Read our report on the trends likely to transform Energy and Utilities.
There has been 10 percent less demand for power since lockdown, according to National Grid figures. That may not be a short-term trend. COVID-19 is set to have a significant impact on the future of the Energy and Utilities industry – its market and how it operates. So, what will the new reality look like for Energy and Utilities?
We’re unlikely to see things return to how they were before the pandemic – certainly not any time soon. That’s not just a result of the economic impact of the crisis, it’s also because people’s perceptions have changed. 91 percent of people don’t want to go back to how things were before.
Even before the pandemic, governments were recognising energy and water as critical infrastructure. COVID-19 has reinforced this view. Where in the past energy has been traded as just another commodity, now it’s seen as an essential of life – and employees in the sector are considered key workers.
What does that mean for the future of the industry? It could mean greater state intervention. It could also mean calls for greater energy independence and less reliance on long supply chains.
COVID-19 has highlighted how environmental, social and governance (ESG) change can be achieved and the impact on our lives. 51 percent of people have noticed better air quality during lockdown. Companies have found that video conferencing can replace corporate travel in many cases. And there’s been a real focus by business on the wellbeing of their employees and the communities they operate within.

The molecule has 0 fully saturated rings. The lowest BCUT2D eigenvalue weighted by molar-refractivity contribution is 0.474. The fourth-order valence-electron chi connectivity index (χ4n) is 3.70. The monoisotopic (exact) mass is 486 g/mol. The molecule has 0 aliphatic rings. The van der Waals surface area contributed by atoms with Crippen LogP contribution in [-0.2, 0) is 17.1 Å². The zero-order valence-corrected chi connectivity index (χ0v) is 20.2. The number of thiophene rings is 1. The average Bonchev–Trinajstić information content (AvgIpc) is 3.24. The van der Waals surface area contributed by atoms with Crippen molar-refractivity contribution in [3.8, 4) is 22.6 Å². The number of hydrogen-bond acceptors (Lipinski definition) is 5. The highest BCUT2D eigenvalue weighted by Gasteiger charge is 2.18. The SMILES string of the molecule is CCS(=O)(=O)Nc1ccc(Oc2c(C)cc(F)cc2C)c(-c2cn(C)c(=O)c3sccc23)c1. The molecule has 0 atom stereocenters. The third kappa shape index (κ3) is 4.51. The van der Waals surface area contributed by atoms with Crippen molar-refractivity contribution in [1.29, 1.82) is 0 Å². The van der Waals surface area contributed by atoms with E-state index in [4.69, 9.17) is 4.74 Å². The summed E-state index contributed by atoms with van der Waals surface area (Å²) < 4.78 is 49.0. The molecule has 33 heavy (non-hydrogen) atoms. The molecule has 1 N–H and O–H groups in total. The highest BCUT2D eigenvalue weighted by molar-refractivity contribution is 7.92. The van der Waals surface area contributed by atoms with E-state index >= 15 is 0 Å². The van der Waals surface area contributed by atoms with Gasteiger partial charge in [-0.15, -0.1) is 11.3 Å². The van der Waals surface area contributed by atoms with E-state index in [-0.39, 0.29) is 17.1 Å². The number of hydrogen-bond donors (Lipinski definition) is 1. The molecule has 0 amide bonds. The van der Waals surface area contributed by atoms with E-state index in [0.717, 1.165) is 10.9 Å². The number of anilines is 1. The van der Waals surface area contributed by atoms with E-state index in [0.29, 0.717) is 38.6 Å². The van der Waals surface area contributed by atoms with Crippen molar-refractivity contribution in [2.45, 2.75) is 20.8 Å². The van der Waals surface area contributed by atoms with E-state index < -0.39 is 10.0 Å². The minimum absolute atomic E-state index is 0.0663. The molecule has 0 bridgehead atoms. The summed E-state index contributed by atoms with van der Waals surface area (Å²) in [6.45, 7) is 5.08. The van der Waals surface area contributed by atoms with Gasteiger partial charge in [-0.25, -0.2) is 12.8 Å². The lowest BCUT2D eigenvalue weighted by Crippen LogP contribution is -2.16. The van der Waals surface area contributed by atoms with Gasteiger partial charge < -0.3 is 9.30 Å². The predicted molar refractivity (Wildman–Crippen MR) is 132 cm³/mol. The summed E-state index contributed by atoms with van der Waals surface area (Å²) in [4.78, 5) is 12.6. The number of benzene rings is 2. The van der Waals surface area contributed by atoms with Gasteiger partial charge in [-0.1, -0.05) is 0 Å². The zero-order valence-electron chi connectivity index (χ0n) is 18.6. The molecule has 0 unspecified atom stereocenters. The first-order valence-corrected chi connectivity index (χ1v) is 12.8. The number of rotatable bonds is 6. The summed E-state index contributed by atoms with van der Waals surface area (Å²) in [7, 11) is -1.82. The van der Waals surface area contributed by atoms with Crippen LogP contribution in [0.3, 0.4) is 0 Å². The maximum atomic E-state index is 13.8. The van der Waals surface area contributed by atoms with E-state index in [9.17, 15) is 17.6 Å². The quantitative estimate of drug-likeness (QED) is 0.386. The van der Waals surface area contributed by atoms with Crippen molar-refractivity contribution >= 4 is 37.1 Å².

That means there’s likely to be even greater scrutiny of businesses’ ESG credentials in the new reality. ESG performance will be key in building trust. We’re also likely to see climate risk re-emerge as a key priority for businesses. Many organisations are rethinking their approach to risk as a result of the pandemic – and climate change is the biggest risk we face.
A major focus for businesses at present is the practical arrangements they need to make for the return to the workplace. A big consideration is how to implement social distancing effectively and limit the impact on operations, especially as this could be an ongoing requirement.
We’re also likely to see a continuation of homeworking in those roles where this is possible – and in some roles that were previously considered only possible in-house. That’s going to put an even greater emphasis on digitisation and the role of connectivity. It will also mean managing the greater potential for the lines between people’s work and personal time becoming blurred.
Read our report
In our full article, we consider in greater depth these and other trends likely to shape the new reality for Energy and Utilities.
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